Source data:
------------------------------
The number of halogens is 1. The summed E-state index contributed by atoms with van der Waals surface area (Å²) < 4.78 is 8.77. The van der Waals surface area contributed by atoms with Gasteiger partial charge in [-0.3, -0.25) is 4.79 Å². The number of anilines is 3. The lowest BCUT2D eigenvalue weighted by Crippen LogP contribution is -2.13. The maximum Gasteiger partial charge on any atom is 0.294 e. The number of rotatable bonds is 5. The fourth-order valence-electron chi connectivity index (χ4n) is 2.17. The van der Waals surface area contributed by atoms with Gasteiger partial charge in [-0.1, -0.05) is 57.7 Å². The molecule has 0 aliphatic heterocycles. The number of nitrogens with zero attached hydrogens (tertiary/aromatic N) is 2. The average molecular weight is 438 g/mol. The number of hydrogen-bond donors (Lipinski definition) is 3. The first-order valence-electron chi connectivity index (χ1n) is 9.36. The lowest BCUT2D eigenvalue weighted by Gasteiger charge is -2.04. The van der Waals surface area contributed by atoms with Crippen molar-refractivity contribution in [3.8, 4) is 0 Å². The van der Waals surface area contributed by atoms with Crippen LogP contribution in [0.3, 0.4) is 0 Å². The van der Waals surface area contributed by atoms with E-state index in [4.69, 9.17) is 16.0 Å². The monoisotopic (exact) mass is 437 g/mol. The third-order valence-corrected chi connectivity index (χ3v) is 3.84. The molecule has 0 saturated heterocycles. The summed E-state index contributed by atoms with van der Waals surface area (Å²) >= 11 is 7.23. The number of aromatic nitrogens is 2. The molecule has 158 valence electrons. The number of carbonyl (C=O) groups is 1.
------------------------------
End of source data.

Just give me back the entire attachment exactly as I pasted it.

The number of halogens is 1. The summed E-state index contributed by atoms with van der Waals surface area (Å²) < 4.78 is 8.77. The van der Waals surface area contributed by atoms with Gasteiger partial charge in [-0.3, -0.25) is 4.79 Å². The number of anilines is 3. The lowest BCUT2D eigenvalue weighted by Crippen LogP contribution is -2.13. The maximum Gasteiger partial charge on any atom is 0.294 e. The number of rotatable bonds is 5. The fourth-order valence-electron chi connectivity index (χ4n) is 2.17. The van der Waals surface area contributed by atoms with Gasteiger partial charge in [-0.1, -0.05) is 57.7 Å². The molecule has 0 aliphatic heterocycles. The number of nitrogens with zero attached hydrogens (tertiary/aromatic N) is 2. The average molecular weight is 438 g/mol. The number of hydrogen-bond donors (Lipinski definition) is 3. The first-order valence-electron chi connectivity index (χ1n) is 9.36. The lowest BCUT2D eigenvalue weighted by Gasteiger charge is -2.04. The van der Waals surface area contributed by atoms with Crippen molar-refractivity contribution in [3.8, 4) is 0 Å². The van der Waals surface area contributed by atoms with Crippen LogP contribution in [0.3, 0.4) is 0 Å². The van der Waals surface area contributed by atoms with E-state index in [4.69, 9.17) is 16.0 Å². The monoisotopic (exact) mass is 437 g/mol. The third-order valence-corrected chi connectivity index (χ3v) is 3.84. The molecule has 0 saturated heterocycles. The summed E-state index contributed by atoms with van der Waals surface area (Å²) >= 11 is 7.23. The number of aromatic nitrogens is 2. The molecule has 158 valence electrons. The number of carbonyl (C=O) groups is 1.